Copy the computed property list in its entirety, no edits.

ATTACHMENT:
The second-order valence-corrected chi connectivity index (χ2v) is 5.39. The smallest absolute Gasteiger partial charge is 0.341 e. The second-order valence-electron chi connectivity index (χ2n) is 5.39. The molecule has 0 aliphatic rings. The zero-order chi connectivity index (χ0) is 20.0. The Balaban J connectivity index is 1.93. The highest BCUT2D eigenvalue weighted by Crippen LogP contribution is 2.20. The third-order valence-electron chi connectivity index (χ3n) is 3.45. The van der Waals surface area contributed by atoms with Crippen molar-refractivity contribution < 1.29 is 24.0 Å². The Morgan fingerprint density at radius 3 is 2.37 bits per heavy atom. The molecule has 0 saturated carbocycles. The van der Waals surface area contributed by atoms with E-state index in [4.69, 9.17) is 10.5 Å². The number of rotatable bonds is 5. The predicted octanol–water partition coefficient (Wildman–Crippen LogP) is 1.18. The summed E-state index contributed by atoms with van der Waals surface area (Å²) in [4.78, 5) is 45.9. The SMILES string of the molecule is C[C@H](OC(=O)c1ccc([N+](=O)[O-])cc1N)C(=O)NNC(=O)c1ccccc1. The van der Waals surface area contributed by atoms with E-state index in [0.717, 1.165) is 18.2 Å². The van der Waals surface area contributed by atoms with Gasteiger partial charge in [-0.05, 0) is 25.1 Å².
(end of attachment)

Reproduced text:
The second-order valence-corrected chi connectivity index (χ2v) is 5.39. The smallest absolute Gasteiger partial charge is 0.341 e. The second-order valence-electron chi connectivity index (χ2n) is 5.39. The molecule has 0 aliphatic rings. The zero-order chi connectivity index (χ0) is 20.0. The Balaban J connectivity index is 1.93. The highest BCUT2D eigenvalue weighted by Crippen LogP contribution is 2.20. The third-order valence-electron chi connectivity index (χ3n) is 3.45. The van der Waals surface area contributed by atoms with Crippen molar-refractivity contribution < 1.29 is 24.0 Å². The Morgan fingerprint density at radius 3 is 2.37 bits per heavy atom. The molecule has 0 saturated carbocycles. The van der Waals surface area contributed by atoms with E-state index in [4.69, 9.17) is 10.5 Å². The number of rotatable bonds is 5. The predicted octanol–water partition coefficient (Wildman–Crippen LogP) is 1.18. The summed E-state index contributed by atoms with van der Waals surface area (Å²) in [4.78, 5) is 45.9. The SMILES string of the molecule is C[C@H](OC(=O)c1ccc([N+](=O)[O-])cc1N)C(=O)NNC(=O)c1ccccc1. The van der Waals surface area contributed by atoms with E-state index in [0.717, 1.165) is 18.2 Å². The van der Waals surface area contributed by atoms with Gasteiger partial charge in [-0.05, 0) is 25.1 Å².